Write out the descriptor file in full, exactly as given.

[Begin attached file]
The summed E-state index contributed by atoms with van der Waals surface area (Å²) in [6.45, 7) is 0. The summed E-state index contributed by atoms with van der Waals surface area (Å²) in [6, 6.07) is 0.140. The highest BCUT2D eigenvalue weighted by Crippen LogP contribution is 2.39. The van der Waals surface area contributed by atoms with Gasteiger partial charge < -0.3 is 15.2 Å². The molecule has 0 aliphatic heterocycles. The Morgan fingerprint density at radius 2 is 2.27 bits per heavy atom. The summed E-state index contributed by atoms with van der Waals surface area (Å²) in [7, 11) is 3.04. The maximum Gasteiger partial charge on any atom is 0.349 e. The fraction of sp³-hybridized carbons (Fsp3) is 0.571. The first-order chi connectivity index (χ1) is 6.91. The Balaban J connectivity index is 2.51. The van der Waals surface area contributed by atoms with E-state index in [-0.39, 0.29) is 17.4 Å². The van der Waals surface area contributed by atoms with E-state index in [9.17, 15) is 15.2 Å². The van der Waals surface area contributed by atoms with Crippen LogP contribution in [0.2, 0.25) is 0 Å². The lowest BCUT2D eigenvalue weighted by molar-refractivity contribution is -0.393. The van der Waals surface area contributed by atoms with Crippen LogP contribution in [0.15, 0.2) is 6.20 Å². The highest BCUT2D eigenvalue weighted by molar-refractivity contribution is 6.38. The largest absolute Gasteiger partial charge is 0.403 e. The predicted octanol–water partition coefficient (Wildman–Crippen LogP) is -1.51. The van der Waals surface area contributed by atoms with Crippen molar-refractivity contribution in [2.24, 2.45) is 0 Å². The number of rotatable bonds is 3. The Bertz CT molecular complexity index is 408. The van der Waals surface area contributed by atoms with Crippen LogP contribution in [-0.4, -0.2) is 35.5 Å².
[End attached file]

The summed E-state index contributed by atoms with van der Waals surface area (Å²) in [6.45, 7) is 0. The summed E-state index contributed by atoms with van der Waals surface area (Å²) in [6, 6.07) is 0.140. The highest BCUT2D eigenvalue weighted by Crippen LogP contribution is 2.39. The van der Waals surface area contributed by atoms with Gasteiger partial charge < -0.3 is 15.2 Å². The molecule has 0 aliphatic heterocycles. The Morgan fingerprint density at radius 2 is 2.27 bits per heavy atom. The summed E-state index contributed by atoms with van der Waals surface area (Å²) in [7, 11) is 3.04. The maximum Gasteiger partial charge on any atom is 0.349 e. The fraction of sp³-hybridized carbons (Fsp3) is 0.571. The first-order chi connectivity index (χ1) is 6.91. The Balaban J connectivity index is 2.51. The van der Waals surface area contributed by atoms with E-state index in [-0.39, 0.29) is 17.4 Å². The van der Waals surface area contributed by atoms with E-state index in [9.17, 15) is 15.2 Å². The van der Waals surface area contributed by atoms with Crippen LogP contribution in [0.2, 0.25) is 0 Å². The lowest BCUT2D eigenvalue weighted by molar-refractivity contribution is -0.393. The van der Waals surface area contributed by atoms with Crippen LogP contribution in [0.15, 0.2) is 6.20 Å². The highest BCUT2D eigenvalue weighted by molar-refractivity contribution is 6.38. The largest absolute Gasteiger partial charge is 0.403 e. The predicted octanol–water partition coefficient (Wildman–Crippen LogP) is -1.51. The van der Waals surface area contributed by atoms with Crippen molar-refractivity contribution in [2.24, 2.45) is 0 Å². The number of rotatable bonds is 3. The Bertz CT molecular complexity index is 408. The van der Waals surface area contributed by atoms with Crippen LogP contribution in [-0.4, -0.2) is 35.5 Å².